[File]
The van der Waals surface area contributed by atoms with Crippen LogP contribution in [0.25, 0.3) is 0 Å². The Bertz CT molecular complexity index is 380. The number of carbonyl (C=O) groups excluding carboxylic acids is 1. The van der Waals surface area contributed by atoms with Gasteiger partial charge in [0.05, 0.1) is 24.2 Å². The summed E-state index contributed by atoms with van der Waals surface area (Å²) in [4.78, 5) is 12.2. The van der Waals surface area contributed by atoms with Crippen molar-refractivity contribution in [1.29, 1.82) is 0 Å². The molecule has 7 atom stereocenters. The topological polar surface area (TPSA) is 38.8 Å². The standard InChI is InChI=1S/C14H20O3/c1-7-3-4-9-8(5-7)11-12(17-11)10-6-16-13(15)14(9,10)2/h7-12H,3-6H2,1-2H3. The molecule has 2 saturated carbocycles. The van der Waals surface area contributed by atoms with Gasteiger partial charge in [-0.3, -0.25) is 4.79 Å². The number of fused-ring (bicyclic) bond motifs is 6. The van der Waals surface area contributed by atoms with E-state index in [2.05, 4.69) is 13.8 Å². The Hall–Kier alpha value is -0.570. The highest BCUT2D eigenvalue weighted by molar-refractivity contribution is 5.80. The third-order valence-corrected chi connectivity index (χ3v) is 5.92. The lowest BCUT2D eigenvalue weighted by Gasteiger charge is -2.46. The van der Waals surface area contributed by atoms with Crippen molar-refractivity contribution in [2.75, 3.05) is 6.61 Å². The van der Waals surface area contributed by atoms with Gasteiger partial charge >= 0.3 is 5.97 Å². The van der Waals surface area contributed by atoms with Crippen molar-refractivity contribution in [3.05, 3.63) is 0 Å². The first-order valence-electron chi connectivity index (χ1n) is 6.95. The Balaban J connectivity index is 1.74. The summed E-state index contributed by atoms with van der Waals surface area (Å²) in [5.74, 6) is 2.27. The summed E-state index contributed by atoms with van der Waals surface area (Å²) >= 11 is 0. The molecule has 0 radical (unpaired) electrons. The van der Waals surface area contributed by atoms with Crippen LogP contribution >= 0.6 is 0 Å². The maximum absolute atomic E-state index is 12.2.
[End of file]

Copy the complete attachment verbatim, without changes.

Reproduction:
The van der Waals surface area contributed by atoms with Crippen LogP contribution in [0.25, 0.3) is 0 Å². The Bertz CT molecular complexity index is 380. The number of carbonyl (C=O) groups excluding carboxylic acids is 1. The van der Waals surface area contributed by atoms with Gasteiger partial charge in [0.05, 0.1) is 24.2 Å². The summed E-state index contributed by atoms with van der Waals surface area (Å²) in [4.78, 5) is 12.2. The van der Waals surface area contributed by atoms with Crippen molar-refractivity contribution in [1.29, 1.82) is 0 Å². The molecule has 7 atom stereocenters. The topological polar surface area (TPSA) is 38.8 Å². The standard InChI is InChI=1S/C14H20O3/c1-7-3-4-9-8(5-7)11-12(17-11)10-6-16-13(15)14(9,10)2/h7-12H,3-6H2,1-2H3. The molecule has 2 saturated carbocycles. The van der Waals surface area contributed by atoms with Gasteiger partial charge in [-0.3, -0.25) is 4.79 Å². The number of fused-ring (bicyclic) bond motifs is 6. The van der Waals surface area contributed by atoms with E-state index in [2.05, 4.69) is 13.8 Å². The Hall–Kier alpha value is -0.570. The highest BCUT2D eigenvalue weighted by molar-refractivity contribution is 5.80. The third-order valence-corrected chi connectivity index (χ3v) is 5.92. The lowest BCUT2D eigenvalue weighted by Gasteiger charge is -2.46. The van der Waals surface area contributed by atoms with Crippen molar-refractivity contribution in [2.75, 3.05) is 6.61 Å². The van der Waals surface area contributed by atoms with Gasteiger partial charge >= 0.3 is 5.97 Å². The van der Waals surface area contributed by atoms with Crippen molar-refractivity contribution in [3.05, 3.63) is 0 Å². The first-order valence-electron chi connectivity index (χ1n) is 6.95. The Balaban J connectivity index is 1.74. The summed E-state index contributed by atoms with van der Waals surface area (Å²) in [5.74, 6) is 2.27. The summed E-state index contributed by atoms with van der Waals surface area (Å²) >= 11 is 0. The molecule has 0 radical (unpaired) electrons. The van der Waals surface area contributed by atoms with Crippen LogP contribution >= 0.6 is 0 Å². The maximum absolute atomic E-state index is 12.2.